Mack Williams: Creaking wood and popping bones
The other day, it must have been a particularly busy day for computer advertising of natural remedies, because the pop-ups kept “popping!” A great many were for weight loss, increased memory, and some for physical “fun” (if you know what I mean); but a good many of them had to do with supplements for things which, instead of going “bump in the night,” go “creak in the day,” usually upon first getting out of bed.
These advertised remedies also covered things which go “pop” (knees), but wooden and metallic creaks and squeaks are best remedied with WD-40 (some other “squeaks” with d-Con).
After shutting down my computer, I decided to go out and take a walk for the benefit of some of my personal creaking and popping sounds (actually for their lessening and possible extinction, not their benefit).
Across the way from my house, on Danville’s Grove Street, from somewhere near the top of a tree’s windblown boughs, I heard something which sounded every bit like that creaking sound produced by a wooden rocking chair. It was quite strange! This brought back a scene from mountain vacations when my daughter Rachel and son Jeremy were young, especially our family’s trips to the Moses Cone House on the Blue Ridge Parkway. I fondly remember resting in a rocking chair on the mansion’s expansive porch (but not totally at rest, for I was rocking). My vista included mountains, clouds, trails for horses and people (horse trails including both), and reflective fishing lake.
That rocking chair was definitely “a seat with a view.” My grandmother Williams had a “seat” placed at a respectable distance in the backyard of her mountain-foothills home, but its view wasn’t much (the associated wooden door creaked, too).
The other day’s “rocking chair sound in a tree” also made me think of a man who made and sold rather “rustic” furniture on Highway 301 between Boone and Blowing Rock. His “creations” of chairs, stools, sofas, tables, etc. were like works of natural art.
For anyone having built or purchased a log cabin out in the country, a Budget Truck trip to his establishment could have fulfilled their home’s functional and decorative needs, giving the impression of “logs without” and “logs within.”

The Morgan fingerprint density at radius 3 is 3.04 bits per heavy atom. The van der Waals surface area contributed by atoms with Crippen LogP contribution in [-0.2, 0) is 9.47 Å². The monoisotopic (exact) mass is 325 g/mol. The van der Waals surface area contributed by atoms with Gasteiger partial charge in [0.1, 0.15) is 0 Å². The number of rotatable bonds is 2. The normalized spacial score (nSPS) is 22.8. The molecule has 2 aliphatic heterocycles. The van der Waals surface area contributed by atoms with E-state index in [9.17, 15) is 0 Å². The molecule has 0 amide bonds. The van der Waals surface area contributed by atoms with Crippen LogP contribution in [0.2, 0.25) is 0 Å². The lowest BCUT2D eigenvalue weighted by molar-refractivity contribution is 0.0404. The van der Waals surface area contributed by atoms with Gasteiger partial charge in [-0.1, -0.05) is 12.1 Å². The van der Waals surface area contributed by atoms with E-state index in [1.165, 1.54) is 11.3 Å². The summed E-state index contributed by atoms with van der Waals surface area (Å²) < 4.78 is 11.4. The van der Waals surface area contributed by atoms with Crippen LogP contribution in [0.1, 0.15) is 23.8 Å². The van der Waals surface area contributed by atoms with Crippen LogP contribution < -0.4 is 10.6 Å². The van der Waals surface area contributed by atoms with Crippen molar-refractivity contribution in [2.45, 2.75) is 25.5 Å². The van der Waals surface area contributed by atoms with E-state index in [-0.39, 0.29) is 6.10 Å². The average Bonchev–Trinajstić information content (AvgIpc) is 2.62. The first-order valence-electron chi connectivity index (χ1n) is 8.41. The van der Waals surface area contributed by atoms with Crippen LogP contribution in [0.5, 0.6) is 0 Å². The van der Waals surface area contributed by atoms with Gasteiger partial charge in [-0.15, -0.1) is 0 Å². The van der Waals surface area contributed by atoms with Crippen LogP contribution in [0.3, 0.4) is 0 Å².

Every time I drove past his open-air (rained and snowed-on) displayed wares, I had the impression that he had skipped the “middleman” of the lumber yard, and had just gone out into the woods, sawed off some limbs, and nailed them together in the general shapes of the most popular types of furniture. I couldn’t detect the use of a lathe for sanding or for anything else. If PBS’ Norm Abrams or Roy Underhill had done this sort of thing, then the running times of episodes of “The New Yankee Workshop” and “The Woodwright’s Shop” would have been halved.
If wood has an inherent “creaking” sound, I suppose it was also lying there in wait in that “furniture” along Highway 321, with only the application of a little (or a lot) of weight to extract it.
“Wood’s voice” has spoken to me in every place I’ve lived in and been, including the Old Concord Road, Granite Quarry School (especially the wooden floors of the old torn-down building ), Salisbury, North Wilkesboro, Lutheridge, Boone, Yanceyville and Danville, Virginia, etc. (I haven’t been to the Petrified Forest, but I think the wood there is pretty much mute.)
In addition to my personal creaking, popping sounds, my personality traits are, as we all say, “In my bones.” The sounds sometimes made by wood, crafted and un-crafted, can be said to be “In a tree’s bones,” too.
Not long ago, a tree trimming service was out on Danville’s Grove Street across the road from my house. The day after their work, I walked out to my car to go to the grocery store. Even though the wind was up, I didn’t hear that familiar creaking sound which I had become used to hearing for several years now. I had only heard it during fall and winter, when not cushioned and mellowed by the sound-soaking, enwrapping leaves.
Those trimmings, not the product of logging, weren’t destined for the sawmill, so I know that creaking sound won’t be reincarnated in a rocking chair or door.
It will most likely be heard in some fireplace, where flame’s “woodworking” skills will fashion that “creak” into an explosive fireplace “pop,” possibly accompanied by a few sparks.
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